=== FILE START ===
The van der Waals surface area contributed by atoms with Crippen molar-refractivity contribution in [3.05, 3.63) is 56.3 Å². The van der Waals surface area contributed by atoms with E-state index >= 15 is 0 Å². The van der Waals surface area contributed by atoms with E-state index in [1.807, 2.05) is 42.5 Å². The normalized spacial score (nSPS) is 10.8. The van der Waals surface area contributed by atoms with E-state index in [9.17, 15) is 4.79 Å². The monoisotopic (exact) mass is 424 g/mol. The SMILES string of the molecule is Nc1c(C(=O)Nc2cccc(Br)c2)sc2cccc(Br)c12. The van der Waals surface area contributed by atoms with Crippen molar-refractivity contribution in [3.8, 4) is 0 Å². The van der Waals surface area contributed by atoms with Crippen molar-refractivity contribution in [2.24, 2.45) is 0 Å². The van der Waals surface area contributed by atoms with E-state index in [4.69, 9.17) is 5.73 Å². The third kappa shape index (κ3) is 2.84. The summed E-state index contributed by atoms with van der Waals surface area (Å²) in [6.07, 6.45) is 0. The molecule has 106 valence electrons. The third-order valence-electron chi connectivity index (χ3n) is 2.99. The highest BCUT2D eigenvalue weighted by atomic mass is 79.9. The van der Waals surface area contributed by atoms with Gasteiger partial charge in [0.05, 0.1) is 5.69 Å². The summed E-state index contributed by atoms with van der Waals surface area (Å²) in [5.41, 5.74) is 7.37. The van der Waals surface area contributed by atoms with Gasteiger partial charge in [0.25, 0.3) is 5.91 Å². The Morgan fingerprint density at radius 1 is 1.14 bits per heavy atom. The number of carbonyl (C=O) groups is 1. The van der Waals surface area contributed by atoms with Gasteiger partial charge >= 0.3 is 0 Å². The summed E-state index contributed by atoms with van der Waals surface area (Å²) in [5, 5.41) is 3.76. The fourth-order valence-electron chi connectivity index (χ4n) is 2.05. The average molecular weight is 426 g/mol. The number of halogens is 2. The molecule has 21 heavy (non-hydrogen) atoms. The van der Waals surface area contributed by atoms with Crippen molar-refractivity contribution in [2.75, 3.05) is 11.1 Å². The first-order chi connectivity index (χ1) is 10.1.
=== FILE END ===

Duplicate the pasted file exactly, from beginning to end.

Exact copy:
The van der Waals surface area contributed by atoms with Crippen molar-refractivity contribution in [3.05, 3.63) is 56.3 Å². The van der Waals surface area contributed by atoms with E-state index >= 15 is 0 Å². The van der Waals surface area contributed by atoms with E-state index in [1.807, 2.05) is 42.5 Å². The normalized spacial score (nSPS) is 10.8. The van der Waals surface area contributed by atoms with E-state index in [9.17, 15) is 4.79 Å². The monoisotopic (exact) mass is 424 g/mol. The SMILES string of the molecule is Nc1c(C(=O)Nc2cccc(Br)c2)sc2cccc(Br)c12. The van der Waals surface area contributed by atoms with Crippen molar-refractivity contribution in [3.8, 4) is 0 Å². The van der Waals surface area contributed by atoms with Crippen molar-refractivity contribution in [2.24, 2.45) is 0 Å². The van der Waals surface area contributed by atoms with E-state index in [4.69, 9.17) is 5.73 Å². The third kappa shape index (κ3) is 2.84. The summed E-state index contributed by atoms with van der Waals surface area (Å²) in [6.07, 6.45) is 0. The molecule has 106 valence electrons. The third-order valence-electron chi connectivity index (χ3n) is 2.99. The highest BCUT2D eigenvalue weighted by atomic mass is 79.9. The van der Waals surface area contributed by atoms with Gasteiger partial charge in [0.05, 0.1) is 5.69 Å². The summed E-state index contributed by atoms with van der Waals surface area (Å²) in [5.41, 5.74) is 7.37. The van der Waals surface area contributed by atoms with Gasteiger partial charge in [0.25, 0.3) is 5.91 Å². The Morgan fingerprint density at radius 1 is 1.14 bits per heavy atom. The number of carbonyl (C=O) groups is 1. The van der Waals surface area contributed by atoms with Gasteiger partial charge >= 0.3 is 0 Å². The summed E-state index contributed by atoms with van der Waals surface area (Å²) in [5, 5.41) is 3.76. The fourth-order valence-electron chi connectivity index (χ4n) is 2.05. The average molecular weight is 426 g/mol. The number of halogens is 2. The molecule has 21 heavy (non-hydrogen) atoms. The van der Waals surface area contributed by atoms with Crippen molar-refractivity contribution in [2.75, 3.05) is 11.1 Å². The first-order chi connectivity index (χ1) is 10.1.